Roll for initiative

Article by
Aaron Power

How D&D taught me servant leadership 

A table erupts

Popcorn, pads, and pencils fly as everyone jumps off their chairs. With a warm rush of triumph the party defeated a razor-fanged sea serpent. This is why Dungeons & Dragons is so special.

Dungeons & Dragons (D&D) is a fantasy board game invented in 1974. 4-6 players, called a party, and a Dungeon Master work together to complete an epic campaign. The DM is hidden behind a screen and tells the story, enforces the rules, and pretends to be the characters and monsters. Each party member plays a hero with unique skills, like a powerhouse barbarian or a sneaky rogue. 

D&D is all about making decisions and rolling a dice to see if you succeed or fail. You could trip on a stone at a critical moment or climb a 60 foot wall despite your fear of heights. Recently, the game has become a world-wide phenomenon and is played by well-known names, like “The Rock”, and has even become an Amazon Prime Show – “The Legends of Vox Machina”. Not bad for a paper and dice game.  

I play as the Dungeon Master, which means I carry a lot of responsibility. My first campaign was a real challenge because I was grappling with the rules, unsure how to tell a story and worried everyone was having a bad time. Despite such a supportive environment I didn’t want to let everyone down. But after a few wobbles and plenty of shaky dice rolls, I did it. I led the party. With each campaign I got better. I learnt how to get the best from the party and encourage everyone to roleplay. Monsters and quests became opportunities for the party to shine. In time I honed a new leadership style called servant leadership. This style is based on the idea that;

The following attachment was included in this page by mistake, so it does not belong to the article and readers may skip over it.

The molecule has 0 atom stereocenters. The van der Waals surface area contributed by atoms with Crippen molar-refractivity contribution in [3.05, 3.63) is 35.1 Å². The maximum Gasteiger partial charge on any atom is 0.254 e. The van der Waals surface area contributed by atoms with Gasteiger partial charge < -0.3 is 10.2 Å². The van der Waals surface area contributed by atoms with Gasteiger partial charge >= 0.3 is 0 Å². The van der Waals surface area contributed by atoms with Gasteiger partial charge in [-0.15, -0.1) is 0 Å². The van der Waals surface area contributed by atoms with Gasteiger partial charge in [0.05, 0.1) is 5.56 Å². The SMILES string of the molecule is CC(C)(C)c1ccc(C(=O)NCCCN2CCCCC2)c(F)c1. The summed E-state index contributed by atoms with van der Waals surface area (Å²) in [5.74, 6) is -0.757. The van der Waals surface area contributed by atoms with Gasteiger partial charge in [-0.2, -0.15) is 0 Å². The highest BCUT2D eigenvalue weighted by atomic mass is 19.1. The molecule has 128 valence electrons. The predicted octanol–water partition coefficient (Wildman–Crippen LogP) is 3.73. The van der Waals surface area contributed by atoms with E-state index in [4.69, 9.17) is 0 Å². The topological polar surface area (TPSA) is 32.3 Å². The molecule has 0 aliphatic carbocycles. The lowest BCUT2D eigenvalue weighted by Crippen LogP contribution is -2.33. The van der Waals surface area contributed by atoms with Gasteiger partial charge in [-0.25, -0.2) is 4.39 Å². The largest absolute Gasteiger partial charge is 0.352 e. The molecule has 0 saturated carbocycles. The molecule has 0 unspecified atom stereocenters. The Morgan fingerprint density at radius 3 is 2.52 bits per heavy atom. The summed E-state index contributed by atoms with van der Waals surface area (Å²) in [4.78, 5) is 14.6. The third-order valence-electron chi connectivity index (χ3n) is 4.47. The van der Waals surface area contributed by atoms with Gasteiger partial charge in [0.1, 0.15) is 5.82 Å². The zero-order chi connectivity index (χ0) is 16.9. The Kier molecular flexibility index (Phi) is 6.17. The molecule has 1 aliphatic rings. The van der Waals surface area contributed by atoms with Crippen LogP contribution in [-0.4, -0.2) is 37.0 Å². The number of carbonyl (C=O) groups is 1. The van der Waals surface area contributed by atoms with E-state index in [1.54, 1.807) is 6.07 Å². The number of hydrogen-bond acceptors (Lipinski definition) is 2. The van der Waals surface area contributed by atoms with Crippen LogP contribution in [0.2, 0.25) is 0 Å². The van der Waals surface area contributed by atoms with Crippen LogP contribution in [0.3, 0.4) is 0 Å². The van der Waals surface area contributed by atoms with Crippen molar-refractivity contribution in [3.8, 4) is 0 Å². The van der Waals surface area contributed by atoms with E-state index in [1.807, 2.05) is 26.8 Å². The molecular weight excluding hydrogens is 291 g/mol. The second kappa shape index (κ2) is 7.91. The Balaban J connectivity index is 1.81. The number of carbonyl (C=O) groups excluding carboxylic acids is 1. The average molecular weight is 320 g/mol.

“As a leader I serve the team, not myself. I remove barriers and help them to be the best version of themselves”.

As a servant leader you take a back seat 

Servant leadership is the opposite to a traditional “command and control” leadership style. You share power and deliberately enable the team to reach their potential by removing barriers. Their overt success is your quiet reward for understanding and leveraging what makes them special. Done right, the team delivers outstanding value and you can build a reputation for being a humble nurturing leader. Despite some reservations, you can begin to see what makes servant leadership so powerful. 

My experiences as a Dungeon Master and servant leader have also shaped my professional life too as a Consultant at Redvespa. The lessons I learnt serving the party (and slaying cave trolls) enhanced my ability to empathise with clients and identify a pathway forward which they can champion. It’s led to outcomes that delight and established rapport that goes beyond workplace courtesies. You see the best in people, and that’s exactly what you get. 

This physiology permeates across our team and it’s part of the reason why working for, and with, Redvespa is so rewarding. 

Servant leaders ask questions of themselves, not the team

If you’re curious to try servant leadership, ask yourself these questions during your next project. You might be surprised by what you find:

  1. What does this team need me to be?
  2. What does this team need to do their best work? 
  3. What excites this team? 
  4. How can I amplify their brilliance?  
  5. If I stepped aside, what would be left behind? 

Until next time, let’s “Roll for Initiative”.  

Aaron Power is a Dungeon Master and facilitator who uses his key strengths of creativity and quick-thinking in any environment. Whether you're facing a Demogorgon, or simply want to understand and refine your business processes, Aaron is someone you want in your corner.

Photo by Clint Bustrillos on Unsplash

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